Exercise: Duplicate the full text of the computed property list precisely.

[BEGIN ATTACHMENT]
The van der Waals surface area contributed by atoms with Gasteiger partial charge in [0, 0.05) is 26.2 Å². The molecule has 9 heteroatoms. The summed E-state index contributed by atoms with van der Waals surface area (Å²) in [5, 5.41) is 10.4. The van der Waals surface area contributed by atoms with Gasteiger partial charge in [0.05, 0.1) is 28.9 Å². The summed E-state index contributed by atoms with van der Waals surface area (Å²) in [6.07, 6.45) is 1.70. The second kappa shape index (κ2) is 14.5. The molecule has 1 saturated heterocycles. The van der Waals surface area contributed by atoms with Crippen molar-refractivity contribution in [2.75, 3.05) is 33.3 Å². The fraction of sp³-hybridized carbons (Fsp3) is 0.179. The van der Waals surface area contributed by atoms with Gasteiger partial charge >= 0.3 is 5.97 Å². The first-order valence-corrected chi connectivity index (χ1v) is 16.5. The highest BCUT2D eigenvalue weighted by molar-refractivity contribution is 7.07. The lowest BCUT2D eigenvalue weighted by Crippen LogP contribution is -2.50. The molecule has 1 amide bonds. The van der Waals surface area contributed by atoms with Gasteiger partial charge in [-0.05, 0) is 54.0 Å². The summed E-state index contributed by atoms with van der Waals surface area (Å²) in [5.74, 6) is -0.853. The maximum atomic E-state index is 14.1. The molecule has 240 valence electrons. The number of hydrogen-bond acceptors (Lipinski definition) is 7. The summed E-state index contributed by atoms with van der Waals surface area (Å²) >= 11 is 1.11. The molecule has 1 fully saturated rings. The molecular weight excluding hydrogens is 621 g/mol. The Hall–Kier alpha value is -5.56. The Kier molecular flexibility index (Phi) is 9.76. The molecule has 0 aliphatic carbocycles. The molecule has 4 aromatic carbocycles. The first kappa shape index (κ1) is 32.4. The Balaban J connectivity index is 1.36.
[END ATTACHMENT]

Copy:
The van der Waals surface area contributed by atoms with Gasteiger partial charge in [0, 0.05) is 26.2 Å². The molecule has 9 heteroatoms. The summed E-state index contributed by atoms with van der Waals surface area (Å²) in [5, 5.41) is 10.4. The van der Waals surface area contributed by atoms with Gasteiger partial charge in [0.05, 0.1) is 28.9 Å². The summed E-state index contributed by atoms with van der Waals surface area (Å²) in [6.07, 6.45) is 1.70. The second kappa shape index (κ2) is 14.5. The molecule has 1 saturated heterocycles. The van der Waals surface area contributed by atoms with Crippen molar-refractivity contribution in [2.75, 3.05) is 33.3 Å². The fraction of sp³-hybridized carbons (Fsp3) is 0.179. The van der Waals surface area contributed by atoms with Gasteiger partial charge >= 0.3 is 5.97 Å². The first-order valence-corrected chi connectivity index (χ1v) is 16.5. The highest BCUT2D eigenvalue weighted by molar-refractivity contribution is 7.07. The lowest BCUT2D eigenvalue weighted by Crippen LogP contribution is -2.50. The molecule has 1 amide bonds. The van der Waals surface area contributed by atoms with Gasteiger partial charge in [-0.05, 0) is 54.0 Å². The summed E-state index contributed by atoms with van der Waals surface area (Å²) in [5.74, 6) is -0.853. The maximum atomic E-state index is 14.1. The molecule has 240 valence electrons. The number of hydrogen-bond acceptors (Lipinski definition) is 7. The summed E-state index contributed by atoms with van der Waals surface area (Å²) >= 11 is 1.11. The molecule has 1 fully saturated rings. The molecular weight excluding hydrogens is 621 g/mol. The Hall–Kier alpha value is -5.56. The Kier molecular flexibility index (Phi) is 9.76. The molecule has 0 aliphatic carbocycles. The molecule has 4 aromatic carbocycles. The first kappa shape index (κ1) is 32.4. The Balaban J connectivity index is 1.36.